Those of us who live in small spaces know that it can be terribly difficult simply to fit ourselves and our stuff into our home. Since my husband and I moved into our 500-square-foot apartment, we have driven to the Container Store a handful of times already. Finding a place to store everything is in itself a challenge; how then are we to be generous with our space? How can we share it with others? Here are a few steps to take:

De-clutter your space. A smaller place simply demands a clutter-free lifestyle. Go through your possessions and be ruthless about downsizing. Reevaluate your less-used items and give away or sell the ones that you can. Need some encouragement or advice? Check out Becoming Minimalist, a blog all about purposeful, clutter-free living.

Designate a sitting area. Whether it’s a couch, a small table with chairs, or a few floor pillows, make it a priority to allow people to sit and stay a while. If you have a coffee table, select a few books, photographs or mementos that tell a story about you– then tell that story to your guests. This will become the corner where you entertain anyone who comes by. And when it’s empty, use that space to relax.

Do your chores. Once you see your space through someone else’s eyes, it becomes much easier to do those nagging chores that are not so exciting when you’re alone. Vacuuming, dusting, and actually washing those dishes can do wonders to your space; I’m always amazed at how regular cleaning can make a home smell better!

Offer refreshment. You don’t have to purchase a fancy espresso machine or build a liquor collection to offer a drink to your guests. Cool water with lemon is a staple that we offer in the summer; in the winter, try mulled apple cider or a small tea selection.

Start small. It can feel intimidating to host a large gathering right off the bat. So start with one or two friends and get used to serving, entertaining, and allowing them to be in your space. Once you’re accustomed to this, it’s amazing how much larger and more versatile your space will feel to you.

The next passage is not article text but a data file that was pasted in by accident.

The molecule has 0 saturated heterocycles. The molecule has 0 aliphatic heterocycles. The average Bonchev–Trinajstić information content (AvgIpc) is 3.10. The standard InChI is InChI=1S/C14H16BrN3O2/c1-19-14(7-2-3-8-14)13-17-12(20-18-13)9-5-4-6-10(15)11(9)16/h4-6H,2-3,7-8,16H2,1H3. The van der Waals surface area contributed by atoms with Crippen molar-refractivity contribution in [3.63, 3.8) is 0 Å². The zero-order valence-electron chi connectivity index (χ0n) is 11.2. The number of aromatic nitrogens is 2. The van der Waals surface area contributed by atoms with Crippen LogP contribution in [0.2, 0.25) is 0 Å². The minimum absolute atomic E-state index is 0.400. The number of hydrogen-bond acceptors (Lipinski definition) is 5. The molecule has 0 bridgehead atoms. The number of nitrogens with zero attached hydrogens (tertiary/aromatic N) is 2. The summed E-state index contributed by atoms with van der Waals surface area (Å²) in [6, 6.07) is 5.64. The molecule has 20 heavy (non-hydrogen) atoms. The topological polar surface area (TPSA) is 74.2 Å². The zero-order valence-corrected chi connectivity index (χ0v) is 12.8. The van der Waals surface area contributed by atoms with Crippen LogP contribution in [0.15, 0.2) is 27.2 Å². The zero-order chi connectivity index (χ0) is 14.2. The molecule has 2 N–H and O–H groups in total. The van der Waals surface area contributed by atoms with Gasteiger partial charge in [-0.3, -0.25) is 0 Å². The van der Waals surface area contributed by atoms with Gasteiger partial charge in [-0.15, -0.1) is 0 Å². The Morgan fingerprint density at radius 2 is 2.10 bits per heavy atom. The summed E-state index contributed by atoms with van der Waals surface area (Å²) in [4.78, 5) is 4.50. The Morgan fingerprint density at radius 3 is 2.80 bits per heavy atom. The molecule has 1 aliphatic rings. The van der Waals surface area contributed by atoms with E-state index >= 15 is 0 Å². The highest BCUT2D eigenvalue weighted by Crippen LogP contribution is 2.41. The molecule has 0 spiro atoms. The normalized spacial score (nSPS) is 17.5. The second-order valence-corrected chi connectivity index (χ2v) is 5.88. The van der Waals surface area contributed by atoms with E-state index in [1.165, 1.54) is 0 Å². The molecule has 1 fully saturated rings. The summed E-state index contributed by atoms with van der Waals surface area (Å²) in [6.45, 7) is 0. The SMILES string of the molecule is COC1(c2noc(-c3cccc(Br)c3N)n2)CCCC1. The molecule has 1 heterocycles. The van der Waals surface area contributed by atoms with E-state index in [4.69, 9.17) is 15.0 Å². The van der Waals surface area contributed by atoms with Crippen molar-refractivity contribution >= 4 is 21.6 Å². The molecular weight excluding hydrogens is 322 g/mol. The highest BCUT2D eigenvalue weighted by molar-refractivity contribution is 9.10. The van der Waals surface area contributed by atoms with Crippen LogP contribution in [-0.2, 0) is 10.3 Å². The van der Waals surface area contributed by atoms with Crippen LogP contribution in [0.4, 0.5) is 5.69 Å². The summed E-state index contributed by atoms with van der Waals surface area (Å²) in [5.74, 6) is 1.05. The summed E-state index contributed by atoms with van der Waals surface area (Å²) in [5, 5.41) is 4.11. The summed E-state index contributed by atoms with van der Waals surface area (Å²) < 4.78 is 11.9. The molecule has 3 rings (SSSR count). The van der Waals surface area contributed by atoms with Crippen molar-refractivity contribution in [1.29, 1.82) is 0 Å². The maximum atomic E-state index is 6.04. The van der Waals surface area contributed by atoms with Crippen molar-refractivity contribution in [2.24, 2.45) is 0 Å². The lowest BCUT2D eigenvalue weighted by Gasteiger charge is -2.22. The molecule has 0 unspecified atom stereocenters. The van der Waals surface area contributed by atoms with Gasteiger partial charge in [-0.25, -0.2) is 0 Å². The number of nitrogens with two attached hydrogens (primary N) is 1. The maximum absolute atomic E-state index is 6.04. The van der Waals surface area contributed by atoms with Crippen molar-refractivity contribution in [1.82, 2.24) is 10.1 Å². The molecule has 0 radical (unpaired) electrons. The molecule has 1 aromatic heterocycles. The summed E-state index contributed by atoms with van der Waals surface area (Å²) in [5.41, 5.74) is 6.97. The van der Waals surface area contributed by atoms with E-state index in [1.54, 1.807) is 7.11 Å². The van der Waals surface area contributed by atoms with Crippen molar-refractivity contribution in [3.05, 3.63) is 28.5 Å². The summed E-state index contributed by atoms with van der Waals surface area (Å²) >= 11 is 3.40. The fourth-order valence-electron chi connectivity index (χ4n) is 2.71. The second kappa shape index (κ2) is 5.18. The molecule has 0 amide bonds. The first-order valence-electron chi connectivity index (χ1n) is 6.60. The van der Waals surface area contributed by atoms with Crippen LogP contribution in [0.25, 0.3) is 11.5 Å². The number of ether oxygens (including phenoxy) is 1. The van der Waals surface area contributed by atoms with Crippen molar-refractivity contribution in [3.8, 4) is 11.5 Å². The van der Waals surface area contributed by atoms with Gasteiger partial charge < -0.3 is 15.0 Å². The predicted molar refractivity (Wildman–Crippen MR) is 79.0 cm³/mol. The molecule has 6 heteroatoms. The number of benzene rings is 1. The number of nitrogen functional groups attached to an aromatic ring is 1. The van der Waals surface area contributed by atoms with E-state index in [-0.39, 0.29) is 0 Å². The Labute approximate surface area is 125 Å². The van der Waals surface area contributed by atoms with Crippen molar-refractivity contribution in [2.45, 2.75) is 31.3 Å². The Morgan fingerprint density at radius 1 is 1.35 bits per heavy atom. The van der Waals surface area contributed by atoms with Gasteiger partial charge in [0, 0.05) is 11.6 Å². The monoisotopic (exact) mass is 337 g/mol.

On our kitchen counter: coasters from Guatemala and a photo from our wedding.

On our kitchen counter: coasters from Guatemala and a photo from our wedding.

Why we love to host:

  • We get to work together. There is no better way to experience our different strengths and complementary roles than to open up our space to others. Whether we’re serving a new dish for dinner or making our guests laugh with friendly banter, hosting requires humble, happy teamwork.
  • It builds community. We love inviting people who do not know each other that well, and watching their interactions develop. Friendships do not always grow on their own automatically; sometimes they need a little nourishment to get off the ground. And this is what we all need– Robert Putnam, a researcher of social capital, makes this point more than clear in Bowling Alone. Let’s not bowl alone.
  • It doesn’t take much. More than half the battle is simply extending the invitation. The rest– pouring drinks, setting the table, telling stories and serving others is easy once they’ve come in.
  • It makes us grateful for what we have. We enjoy our possessions and skills more when we see others enjoying it. Sometimes people think it’s the other way around– that you cannot give until you already experience an overflow of resources. We say, start giving, and you will experience an overflow greater than you imagined.

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